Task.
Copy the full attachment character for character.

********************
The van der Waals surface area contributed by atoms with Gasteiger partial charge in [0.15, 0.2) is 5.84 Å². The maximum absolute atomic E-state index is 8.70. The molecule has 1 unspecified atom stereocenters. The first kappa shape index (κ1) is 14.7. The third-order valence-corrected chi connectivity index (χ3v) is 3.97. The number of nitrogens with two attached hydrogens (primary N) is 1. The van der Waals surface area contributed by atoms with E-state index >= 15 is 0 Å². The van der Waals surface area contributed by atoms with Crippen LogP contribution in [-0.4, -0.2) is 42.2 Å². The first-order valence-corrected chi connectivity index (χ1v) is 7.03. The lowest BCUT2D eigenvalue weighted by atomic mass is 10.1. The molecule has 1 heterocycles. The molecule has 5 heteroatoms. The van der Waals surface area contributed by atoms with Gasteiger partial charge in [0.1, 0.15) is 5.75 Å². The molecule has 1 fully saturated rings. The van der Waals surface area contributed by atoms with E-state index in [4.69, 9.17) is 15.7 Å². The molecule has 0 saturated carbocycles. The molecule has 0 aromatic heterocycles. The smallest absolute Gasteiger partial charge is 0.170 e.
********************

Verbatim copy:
The van der Waals surface area contributed by atoms with Gasteiger partial charge in [0.15, 0.2) is 5.84 Å². The maximum absolute atomic E-state index is 8.70. The molecule has 1 unspecified atom stereocenters. The first kappa shape index (κ1) is 14.7. The third-order valence-corrected chi connectivity index (χ3v) is 3.97. The number of nitrogens with two attached hydrogens (primary N) is 1. The van der Waals surface area contributed by atoms with E-state index >= 15 is 0 Å². The van der Waals surface area contributed by atoms with Crippen LogP contribution in [-0.4, -0.2) is 42.2 Å². The first-order valence-corrected chi connectivity index (χ1v) is 7.03. The lowest BCUT2D eigenvalue weighted by atomic mass is 10.1. The molecule has 1 heterocycles. The molecule has 5 heteroatoms. The van der Waals surface area contributed by atoms with Gasteiger partial charge in [0.1, 0.15) is 5.75 Å². The molecule has 1 fully saturated rings. The van der Waals surface area contributed by atoms with E-state index in [4.69, 9.17) is 15.7 Å². The molecule has 0 saturated carbocycles. The molecule has 0 aromatic heterocycles. The smallest absolute Gasteiger partial charge is 0.170 e.